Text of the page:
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A daily record of what I'm thinking about what I'm reading

To read about movies and TV shows I'm watching, visit my other blog: Elliot's Watching

Sunday, May 21, 2017

The strange open ending of Ge Fei's The Invisibility Cloak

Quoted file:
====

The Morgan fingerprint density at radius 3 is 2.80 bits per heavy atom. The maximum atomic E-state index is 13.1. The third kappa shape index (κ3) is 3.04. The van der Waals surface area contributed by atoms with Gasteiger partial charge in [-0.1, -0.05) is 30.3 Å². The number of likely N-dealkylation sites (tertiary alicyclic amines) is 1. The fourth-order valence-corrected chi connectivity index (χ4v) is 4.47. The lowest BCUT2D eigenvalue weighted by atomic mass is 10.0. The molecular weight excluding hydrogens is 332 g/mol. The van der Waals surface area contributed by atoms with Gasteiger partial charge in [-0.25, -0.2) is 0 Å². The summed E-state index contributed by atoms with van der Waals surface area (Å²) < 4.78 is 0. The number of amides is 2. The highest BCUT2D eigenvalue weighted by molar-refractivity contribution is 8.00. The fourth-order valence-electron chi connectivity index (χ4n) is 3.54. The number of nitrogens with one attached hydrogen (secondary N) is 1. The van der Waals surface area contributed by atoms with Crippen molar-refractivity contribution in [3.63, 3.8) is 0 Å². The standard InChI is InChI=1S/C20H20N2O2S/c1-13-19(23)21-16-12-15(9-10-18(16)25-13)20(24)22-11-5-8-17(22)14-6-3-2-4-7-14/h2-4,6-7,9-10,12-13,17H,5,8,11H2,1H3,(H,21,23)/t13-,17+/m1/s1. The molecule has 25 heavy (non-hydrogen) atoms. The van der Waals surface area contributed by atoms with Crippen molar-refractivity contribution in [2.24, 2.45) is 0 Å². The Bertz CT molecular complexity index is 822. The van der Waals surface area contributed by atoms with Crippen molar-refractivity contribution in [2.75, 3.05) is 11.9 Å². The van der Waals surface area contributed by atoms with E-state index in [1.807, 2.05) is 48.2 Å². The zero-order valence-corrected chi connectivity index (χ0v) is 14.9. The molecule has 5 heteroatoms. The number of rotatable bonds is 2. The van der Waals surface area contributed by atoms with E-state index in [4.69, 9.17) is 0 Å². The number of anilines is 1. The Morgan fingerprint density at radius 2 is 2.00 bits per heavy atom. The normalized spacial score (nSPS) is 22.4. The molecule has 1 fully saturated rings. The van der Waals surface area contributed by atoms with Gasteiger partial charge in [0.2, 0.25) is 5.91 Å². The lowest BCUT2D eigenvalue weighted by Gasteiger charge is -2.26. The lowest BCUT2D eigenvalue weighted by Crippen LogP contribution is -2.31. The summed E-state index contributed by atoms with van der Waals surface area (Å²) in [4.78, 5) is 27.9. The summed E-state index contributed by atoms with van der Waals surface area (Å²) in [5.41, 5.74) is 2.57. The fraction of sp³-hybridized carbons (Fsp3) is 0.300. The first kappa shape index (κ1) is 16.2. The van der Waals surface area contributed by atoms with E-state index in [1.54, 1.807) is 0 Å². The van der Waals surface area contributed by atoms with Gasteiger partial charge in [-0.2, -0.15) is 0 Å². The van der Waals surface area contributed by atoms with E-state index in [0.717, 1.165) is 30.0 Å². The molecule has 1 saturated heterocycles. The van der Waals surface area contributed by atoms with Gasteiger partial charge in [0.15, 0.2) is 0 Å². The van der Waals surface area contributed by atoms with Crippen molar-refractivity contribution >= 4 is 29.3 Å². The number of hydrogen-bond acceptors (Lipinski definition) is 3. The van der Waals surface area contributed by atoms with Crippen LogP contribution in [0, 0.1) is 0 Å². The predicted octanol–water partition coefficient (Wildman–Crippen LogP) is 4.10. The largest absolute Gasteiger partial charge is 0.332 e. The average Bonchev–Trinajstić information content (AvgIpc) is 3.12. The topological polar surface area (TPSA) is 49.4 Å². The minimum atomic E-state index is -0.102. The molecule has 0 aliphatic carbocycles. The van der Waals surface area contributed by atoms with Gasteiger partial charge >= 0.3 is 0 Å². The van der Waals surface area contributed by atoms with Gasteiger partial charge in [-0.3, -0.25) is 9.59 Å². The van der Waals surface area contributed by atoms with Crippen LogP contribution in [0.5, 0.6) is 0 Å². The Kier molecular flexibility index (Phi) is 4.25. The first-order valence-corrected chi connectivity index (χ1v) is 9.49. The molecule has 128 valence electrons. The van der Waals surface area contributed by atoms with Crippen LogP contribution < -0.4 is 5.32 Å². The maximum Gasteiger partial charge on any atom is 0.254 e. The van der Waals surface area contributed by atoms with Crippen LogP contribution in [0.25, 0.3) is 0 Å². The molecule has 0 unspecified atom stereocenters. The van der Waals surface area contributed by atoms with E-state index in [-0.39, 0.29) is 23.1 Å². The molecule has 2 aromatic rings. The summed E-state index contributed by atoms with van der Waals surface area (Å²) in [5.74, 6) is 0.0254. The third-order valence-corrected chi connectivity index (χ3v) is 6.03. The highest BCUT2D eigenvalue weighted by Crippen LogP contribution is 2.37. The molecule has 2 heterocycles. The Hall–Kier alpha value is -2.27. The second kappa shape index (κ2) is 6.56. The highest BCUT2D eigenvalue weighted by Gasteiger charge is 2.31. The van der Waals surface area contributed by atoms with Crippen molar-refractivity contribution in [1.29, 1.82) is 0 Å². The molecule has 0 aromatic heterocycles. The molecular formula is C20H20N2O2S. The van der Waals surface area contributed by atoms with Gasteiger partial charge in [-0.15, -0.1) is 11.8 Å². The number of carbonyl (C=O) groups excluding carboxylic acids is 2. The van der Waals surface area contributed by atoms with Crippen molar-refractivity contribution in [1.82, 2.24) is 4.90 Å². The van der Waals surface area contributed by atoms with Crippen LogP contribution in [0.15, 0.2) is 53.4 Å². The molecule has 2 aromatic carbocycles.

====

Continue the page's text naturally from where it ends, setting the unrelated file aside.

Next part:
Ge Fei's novel (2012, English tr. 2016) The Invisibility Cloak is an entertaining read top to bottom (only 120 pp.), presenting a smart portrait of the narrator, a 40-something Beijing man who makes a modest living putting together super-high-end audio systems for a private clientele, some of them business people among the newly wealthy in China and some academics, whom the narrator (Cui?) scorns. It's fun (at least for me) to read about the extremely expensive components and the extraordinary steps the audiophiles take to get the best possible sound - sometimes to listen to pretty trashy music, after all. This seems like a well-thought-out account of life in contemporary China, where there's always the collision between extraordinary wealth and peasant-like poverty and where amid the contemporary flash and gizmos there's still a persistent belief in superstitions and omens (and perhaps even the devotion to hifi vacuum-tube phonics represents a form of ancestor worship). The story is pretty simple and concerns the narrator's getting into financial straits and taking on a new client, a gangster, who wants the most expensive hifi system in the world. Predictably, the gangster doesn't pay his bills, which leads the narrator to try to collect the money owed to him and eventually to establish a relationship with the gangster's girlfriend/ex-wife - not clear. Like too many novels, however, this one doesn't really build to a point, just sets up a series of episodes and ends with the narrator in the relationship w/ the gangster's ex. (The gangster supposedly can at times where an eponymous "invisibility cloak," which may explain his disappearance toward the end of the novel - w/ the hovering threat that he could re-appear and take vengeance on the narrator. Spoiler: He does not reappear.) There's not much of a point to the story, nor does it click the way a well-made crime novel does or at least should; the plot is loose and episodic rather than organic and directed. The heart of the matter may be the contempt the narrator holds for academics (and the author is one), who engage in endless abstract discussions about whether the government and culture of China is on the verge of collapse or whether China leads the world economy (sometime they hold both views at the same time); at the end, the narrator interrupts one such discussion as he installs a system for a client and tells them: Life is pretty good. What a strange conclusion; is this something that Ge Fei (a pseudonym) feels forced to build in as his novel's conclusion in order to publish in China and maintain his academic standing? Are we meant to see an irony behind those words, which the Chinese censors may overlook?

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